Toddlers Class

Toddlers Class Overview

The Toddler Class is for children age 15 months to 2.5 years and is designed to be a welcoming and joyful introduction to a child’s preschool experience. The classroom will have a maximum of 12 children with 2 co-teachers and an assistant.

The class focuses on developing our youngest learners’ sense of curiosity as they explore their desire to investigate the world. Each day, children have the opportunity to engage in playful and hands-on experiences that support a child’s sense of wonder as they engage in sensory and art experiences, listen to stories, sing and dance, and explore the classroom environment. Through these daily experiences, the children build their fine motor skills, their cognition, and their self-concept. Every day, the children also visit our large, indoor playground where they are invited to climb, run, slide, swing, and build the gross motor skills that are central to their larger development.

We understand the importance of helping toddlers develop a feeling of security as they transition away from their homes and into their first group setting. The teaching staff focuses on supporting families and children through a gentle and individualized separation process. When you enroll, the teachers will reach out to you and discuss your child’s experiences being away from home, your feelings on your child attending preschool, how you anticipate your child will cope with being away from home, and will work with you in designing a visit and transition schedule that fits your family’s goals.

The toddler program at Creative Scholars is designed to support the growth of the whole child; teaching staff supports this age group’s growing desire for independence and their growing capacity for understanding and interacting with others that will help them become caring, inquisitive, and confident individuals.

Snacks, an organic lunch, and diapers and/or pull-ups are included in the cost of tuition.

A Trip Around The Classroom

The building area provides the children in the Toddler classroom the space and the materials to repeatedly stack, line up, and knock over objects. Toddlers learn through hands-on play and repetition and our large block area provides the children with the materials needed to see how high they can build, how loud of a crash they can make, and how the materials interact with each other.

The Toddler classroom is designed to change with the interests and needs of the children. Toddler development is rapid and varied and is a time of huge language growth. Through the exploration of real, authentic, and interesting objects, the children are able to learn about the world with all of their senses as their teachers provide rich language descriptions of what they are experiencing to support their development. These experiences vary each year and with each group of children’s interests, but include such things as plants, fabrics with interesting textures, artifacts from the field museum, or shared objects from home.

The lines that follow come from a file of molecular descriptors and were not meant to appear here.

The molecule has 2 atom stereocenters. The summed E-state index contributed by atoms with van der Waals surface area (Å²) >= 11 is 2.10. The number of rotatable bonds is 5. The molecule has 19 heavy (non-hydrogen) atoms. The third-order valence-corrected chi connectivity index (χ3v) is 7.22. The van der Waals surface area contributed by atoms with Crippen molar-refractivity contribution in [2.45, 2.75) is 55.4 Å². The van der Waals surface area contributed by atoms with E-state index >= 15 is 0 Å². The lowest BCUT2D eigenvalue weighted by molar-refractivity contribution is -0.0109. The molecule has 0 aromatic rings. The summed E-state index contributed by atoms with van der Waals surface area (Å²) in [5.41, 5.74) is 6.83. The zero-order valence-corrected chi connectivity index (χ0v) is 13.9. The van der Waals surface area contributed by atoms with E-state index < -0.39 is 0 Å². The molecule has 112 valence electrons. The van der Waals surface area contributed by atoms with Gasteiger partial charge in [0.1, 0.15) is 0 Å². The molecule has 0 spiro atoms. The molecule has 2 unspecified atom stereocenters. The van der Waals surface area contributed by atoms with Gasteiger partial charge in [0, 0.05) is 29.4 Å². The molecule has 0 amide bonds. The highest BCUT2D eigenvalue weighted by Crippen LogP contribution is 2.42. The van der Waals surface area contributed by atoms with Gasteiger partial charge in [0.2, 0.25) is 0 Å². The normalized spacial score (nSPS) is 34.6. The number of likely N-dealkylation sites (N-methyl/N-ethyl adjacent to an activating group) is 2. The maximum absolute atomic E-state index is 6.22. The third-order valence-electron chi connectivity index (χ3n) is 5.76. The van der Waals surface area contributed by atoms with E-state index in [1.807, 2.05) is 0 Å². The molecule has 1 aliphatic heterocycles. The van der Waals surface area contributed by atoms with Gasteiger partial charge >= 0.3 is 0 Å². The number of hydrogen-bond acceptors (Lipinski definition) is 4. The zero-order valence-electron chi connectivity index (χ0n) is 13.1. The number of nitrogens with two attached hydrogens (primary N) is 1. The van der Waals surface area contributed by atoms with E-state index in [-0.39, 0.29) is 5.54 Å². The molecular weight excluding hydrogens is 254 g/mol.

The book-nook in the Toddler classroom is one of the spaces most visited by our toddlers. Here, the children gather alone, with friends, and with teachers as they fall in love with reading and books. The children choose book after book to be read to them; as the year progresses you will see the children looking at books alone or with their friends as they point to pictures and recite familiar and repeating text from their favorite stories. This area also allows the children a quite space to explore puzzles and soft toys.

The classroom and the play space are designed to create opportunities for the toddlers to explore the concept of cause and effect and to build connections. The concept of cause and effect provides the curious toddler the foundation to begin understanding that they have an effect on the world, which helps build their confidence.

Art in the toddler room is a sensory experience and one that children experience from head to toe. Children are invited to explore finger paints and other materials in new and exciting ways such as by painting saran-wrap covered tables, squishing play dough and clay, or by using different objects to make prints with paint. This exploration spills over to the sensory table where children are invited to experiment with water, beans, sand, and more.

While the children spend time in our indoor play space strengthening their gross motor coordination and balance, our youngest learners need more opportunities to strengthen these muscles and are provided with opportunities to do so in fun and engaging ways within the classroom through songs, jumping, and more.

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